Butylated hydroxytoluene (BHT) is bad for the human body because of its prevalence in everyday consumer goods. Additionally, this substance has a compound effect in the body and its vital systems, due to the body’s inability to rapidly remove it through normal metabolic excretion.
Butylated hydroxytoluene is an organic compound more commonly known as BHT. Chemically, it is a derivative of phenol and is beneficial for its antioxidant properties. BHT is a common food additive used to preserve freshness and help get our food to the table without an unpalatable change in color or taste.
BHT occurs naturally when it is produced by plankton, and can also be manufactured in a laboratory setting. The chemical compound acts similarly to a synthetic form of vitamin E, suppressing the automatic oxidation process. Oxidation can be blamed for making sliced apples turn brown and oils in food rancid.
The most common use for BHT is as a preservative in the food industry in the US. It has been generally recognized as safe (GRAS) by the Food and Drug Administration (FDA) based on a 1979 study using rats and mice. It’s also allowed in most European countries, but not permissible for use as a food additive in Japan, Romania, Sweden, and Australia. Many US food corporations have voluntarily removed it from their ingredients; some are now phasing it out of their products.
Although the National Cancer Institute found BHT to be non-carcinogenic in 1979, today there is debate regarding BHT and its potential link to cancer, asthma, and behavioral issues in children. Recent studies resulted in conflicting data. There has been a causative effect noted between BHT and hormonal disruption in human fetuses, namely on the thyroid and testes. Due to the uncertainty, the Center for Science in the Public Interest, a consumer group, recommends avoiding BHT and has added it to their “caution” list.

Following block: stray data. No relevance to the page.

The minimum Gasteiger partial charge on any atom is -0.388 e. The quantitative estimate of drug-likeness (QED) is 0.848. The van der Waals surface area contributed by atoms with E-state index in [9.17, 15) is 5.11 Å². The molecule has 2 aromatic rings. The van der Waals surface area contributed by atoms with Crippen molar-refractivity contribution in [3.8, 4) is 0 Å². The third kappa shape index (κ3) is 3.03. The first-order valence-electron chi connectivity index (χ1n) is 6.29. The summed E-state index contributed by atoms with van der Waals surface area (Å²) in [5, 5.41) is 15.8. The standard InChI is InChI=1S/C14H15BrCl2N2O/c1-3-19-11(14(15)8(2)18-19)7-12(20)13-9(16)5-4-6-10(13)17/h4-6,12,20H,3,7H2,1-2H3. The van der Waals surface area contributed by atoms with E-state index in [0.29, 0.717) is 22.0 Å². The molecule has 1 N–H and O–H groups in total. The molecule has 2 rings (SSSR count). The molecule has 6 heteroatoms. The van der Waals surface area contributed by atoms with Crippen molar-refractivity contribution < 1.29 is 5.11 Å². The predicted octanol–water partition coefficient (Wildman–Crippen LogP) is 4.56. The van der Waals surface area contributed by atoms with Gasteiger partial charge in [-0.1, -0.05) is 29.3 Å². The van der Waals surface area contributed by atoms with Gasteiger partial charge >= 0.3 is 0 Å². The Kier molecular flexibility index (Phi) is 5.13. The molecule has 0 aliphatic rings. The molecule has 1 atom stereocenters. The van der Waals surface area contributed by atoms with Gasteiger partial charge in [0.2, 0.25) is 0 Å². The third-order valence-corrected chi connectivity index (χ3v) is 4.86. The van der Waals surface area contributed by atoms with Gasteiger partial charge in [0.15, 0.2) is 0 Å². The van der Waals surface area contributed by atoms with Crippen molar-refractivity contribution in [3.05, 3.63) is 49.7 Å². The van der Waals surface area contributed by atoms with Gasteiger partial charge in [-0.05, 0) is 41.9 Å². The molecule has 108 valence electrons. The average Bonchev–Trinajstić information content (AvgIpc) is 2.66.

Some studies -- those that are conducted on rats and mice over a long period of time -- indicate that BHT has the potential for accumulation in the body. These chronic studies link this build-up of chemical preservatives to stomach and bladder cancer, liver damage, and tumor production. In sensitive mice, BHT exposure caused excessive inflammation.
There is less information regarding the risks of using BHT topically, but the Skin Deep environmental working group’s searchable database of toxic ingredients in cosmetics and personal care products lists BHT among ingredients as linked to cancer, allergies, biochemical or cellular changes, endocrine disruption, neurotoxicity, and developmental toxicity in fetal cells.
When applied topically, BHT stays on the skin or slowly passes through and does not produce a systemic response. No skin irritation, sensitization, or photosensitization occurred. The final report by the Cosmetic Ingredient Review in 2002 ruled BHT was safe in cosmetics due to the low concentrations that are typically found in the products.
Several cosmetic companies offer products made from all natural ingredients. These ingredients are actually edible (though not quite tasty). You can buy products like this from Natural or Organic food market and stores. Many people consider the chemicals that they put in their mouth, yet neglect the very same chemicals that are absorbed by their largest organ—the skin.
Possible short-term side effects
Possible long-term side effects
- numerous types of cancer
- liver lesions
- tumor production
- biochemical changes
- cell mutation
- endocrine disruption
- fetal cell toxicity
Commonly found in
- snack foods
- pet food
- food preservative
- skin care/make-up additive
- purchasing foods and skin care products absent of the preservative via natural/organic markets
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Written by DeeAnne Oldham | 03-07-2016
Written by DeeAnne Oldham
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